Steven Camarota and Karen Zeigler, Center for Immigration Studies, March 2014
Congress is currently considering immigration reform packages that include work permits for those in the country illegally, as well as substantial increases in future legal immigration. Many in Congress argue that the country needs more workers. Yet a new analysis of government employment data by the Center for Immigration Studies shows an enormous number of working-age Americans not employed, particularly those with modest levels of education who are among the poorest Americans.
“There is a profound disconnect between what Washington is doing on immigration, and what is actually happening in the U.S. labor market,” said Dr. Steven Camarota, CIS Director of Research. “Across the labor market the employment situation remains dismal, with the percentage of working-age Americans not working at a record high. Yet the Senate passed a bill that gives work permits to millions of illegal immigrants and also doubles the number of foreign workers allowed into the country.”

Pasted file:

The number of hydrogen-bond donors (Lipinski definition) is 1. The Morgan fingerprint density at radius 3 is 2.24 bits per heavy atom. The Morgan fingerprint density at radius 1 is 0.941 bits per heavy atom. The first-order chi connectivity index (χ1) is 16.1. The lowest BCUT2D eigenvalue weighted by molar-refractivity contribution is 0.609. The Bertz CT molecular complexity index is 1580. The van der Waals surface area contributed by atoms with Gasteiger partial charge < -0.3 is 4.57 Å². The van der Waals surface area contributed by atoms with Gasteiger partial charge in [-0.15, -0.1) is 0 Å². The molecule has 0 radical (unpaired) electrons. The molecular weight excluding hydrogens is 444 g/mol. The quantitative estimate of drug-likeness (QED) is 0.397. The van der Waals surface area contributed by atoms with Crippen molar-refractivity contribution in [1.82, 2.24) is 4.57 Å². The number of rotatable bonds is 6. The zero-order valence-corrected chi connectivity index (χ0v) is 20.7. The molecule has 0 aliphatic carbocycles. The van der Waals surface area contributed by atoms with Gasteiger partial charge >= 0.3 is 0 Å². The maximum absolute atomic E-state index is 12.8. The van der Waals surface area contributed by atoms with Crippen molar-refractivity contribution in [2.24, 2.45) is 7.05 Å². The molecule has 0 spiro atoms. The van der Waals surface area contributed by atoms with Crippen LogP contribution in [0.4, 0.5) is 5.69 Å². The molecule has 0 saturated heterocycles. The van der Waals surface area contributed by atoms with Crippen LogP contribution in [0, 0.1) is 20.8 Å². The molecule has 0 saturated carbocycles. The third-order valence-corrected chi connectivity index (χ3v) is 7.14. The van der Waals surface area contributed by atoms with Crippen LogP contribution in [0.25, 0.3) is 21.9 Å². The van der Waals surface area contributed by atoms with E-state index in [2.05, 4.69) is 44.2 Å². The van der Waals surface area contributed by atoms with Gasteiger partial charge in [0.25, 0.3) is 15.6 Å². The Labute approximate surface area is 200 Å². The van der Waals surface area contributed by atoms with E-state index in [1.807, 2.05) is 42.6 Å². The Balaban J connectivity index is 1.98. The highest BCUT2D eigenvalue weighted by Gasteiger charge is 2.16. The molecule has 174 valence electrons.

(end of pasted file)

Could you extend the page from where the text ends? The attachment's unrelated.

Among the findings:
• The share of working-age (18 to 65) natives holding a job has not recovered from the Great Recession. In the fourth quarter of 2013, 31 percent were not working, something that has barely improved in the last five years.
• In the fourth quarter of 2013, there were only two working-age natives holding a job for every one that was not employed. This represents a huge deterioration. As recently as 2000, there were three working-age adults holding a job for every one not working.
• The total number of native-born working-age adults (18 to 65) of any education level not working (unemployed or out of the labor force) was 50.5 million in the fourth quarter of 2012 — 8.8 million more than in the fourth quarter of 2007, and 14.7 million more than in the same quarter of 2000.
• Looking at the less-educated, only 38 percent of working-age adult natives who have not completed high school were employed in the fourth quarter of 2013. Back in the fourth quarter of 2000, 52 percent of these natives had a job.
• Even among adults who had completed high school, but had no additional schooling, just 65 percent had a job at the end of 2013. Back in the fourth quarter of 2000, 74 percent worked.
• Some of those not working do not wish to work, but looking at the broad measure of unemployment (referred to as U-6) shows that unemployment was 28.7 percent for native-born adults who have not completed high school and 16.5 percent for those with only a high school education. The U-6 measure includes those who want to work, but have not looked recently, and those forced to work part-time.
[Editor’s Note: The full report is available at the original article link below.]